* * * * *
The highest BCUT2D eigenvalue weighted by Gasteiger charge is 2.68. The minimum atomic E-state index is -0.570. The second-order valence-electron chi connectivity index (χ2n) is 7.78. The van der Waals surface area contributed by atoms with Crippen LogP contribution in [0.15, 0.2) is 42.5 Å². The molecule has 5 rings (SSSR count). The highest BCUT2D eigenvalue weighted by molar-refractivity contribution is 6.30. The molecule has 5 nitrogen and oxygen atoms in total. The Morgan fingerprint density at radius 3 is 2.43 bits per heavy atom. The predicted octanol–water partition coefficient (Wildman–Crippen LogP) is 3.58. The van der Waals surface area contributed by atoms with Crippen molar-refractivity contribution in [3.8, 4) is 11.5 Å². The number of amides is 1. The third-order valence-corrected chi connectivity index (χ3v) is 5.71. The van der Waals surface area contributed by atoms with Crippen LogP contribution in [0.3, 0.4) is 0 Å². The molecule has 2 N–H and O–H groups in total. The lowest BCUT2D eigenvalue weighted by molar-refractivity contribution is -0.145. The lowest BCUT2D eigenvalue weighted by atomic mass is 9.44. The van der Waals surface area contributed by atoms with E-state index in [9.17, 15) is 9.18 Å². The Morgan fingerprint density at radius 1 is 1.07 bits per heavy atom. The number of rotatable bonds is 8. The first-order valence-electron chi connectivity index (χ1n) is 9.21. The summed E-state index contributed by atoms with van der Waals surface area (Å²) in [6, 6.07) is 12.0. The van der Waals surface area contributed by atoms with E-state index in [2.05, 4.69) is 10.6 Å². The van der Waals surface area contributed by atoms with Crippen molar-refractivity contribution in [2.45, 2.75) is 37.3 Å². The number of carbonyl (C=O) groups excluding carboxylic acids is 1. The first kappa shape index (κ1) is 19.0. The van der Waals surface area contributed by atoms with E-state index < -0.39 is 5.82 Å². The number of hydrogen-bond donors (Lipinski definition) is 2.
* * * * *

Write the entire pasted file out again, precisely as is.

The highest BCUT2D eigenvalue weighted by Gasteiger charge is 2.68. The minimum atomic E-state index is -0.570. The second-order valence-electron chi connectivity index (χ2n) is 7.78. The van der Waals surface area contributed by atoms with Crippen LogP contribution in [0.15, 0.2) is 42.5 Å². The molecule has 5 rings (SSSR count). The highest BCUT2D eigenvalue weighted by molar-refractivity contribution is 6.30. The molecule has 5 nitrogen and oxygen atoms in total. The Morgan fingerprint density at radius 3 is 2.43 bits per heavy atom. The predicted octanol–water partition coefficient (Wildman–Crippen LogP) is 3.58. The van der Waals surface area contributed by atoms with Crippen molar-refractivity contribution in [3.8, 4) is 11.5 Å². The number of amides is 1. The third-order valence-corrected chi connectivity index (χ3v) is 5.71. The van der Waals surface area contributed by atoms with Crippen LogP contribution in [0.3, 0.4) is 0 Å². The molecule has 2 N–H and O–H groups in total. The lowest BCUT2D eigenvalue weighted by molar-refractivity contribution is -0.145. The lowest BCUT2D eigenvalue weighted by atomic mass is 9.44. The van der Waals surface area contributed by atoms with E-state index in [9.17, 15) is 9.18 Å². The Morgan fingerprint density at radius 1 is 1.07 bits per heavy atom. The number of rotatable bonds is 8. The first-order valence-electron chi connectivity index (χ1n) is 9.21. The summed E-state index contributed by atoms with van der Waals surface area (Å²) in [6, 6.07) is 12.0. The van der Waals surface area contributed by atoms with E-state index in [2.05, 4.69) is 10.6 Å². The van der Waals surface area contributed by atoms with Crippen molar-refractivity contribution in [2.45, 2.75) is 37.3 Å². The number of carbonyl (C=O) groups excluding carboxylic acids is 1. The first kappa shape index (κ1) is 19.0. The van der Waals surface area contributed by atoms with E-state index < -0.39 is 5.82 Å². The number of hydrogen-bond donors (Lipinski definition) is 2.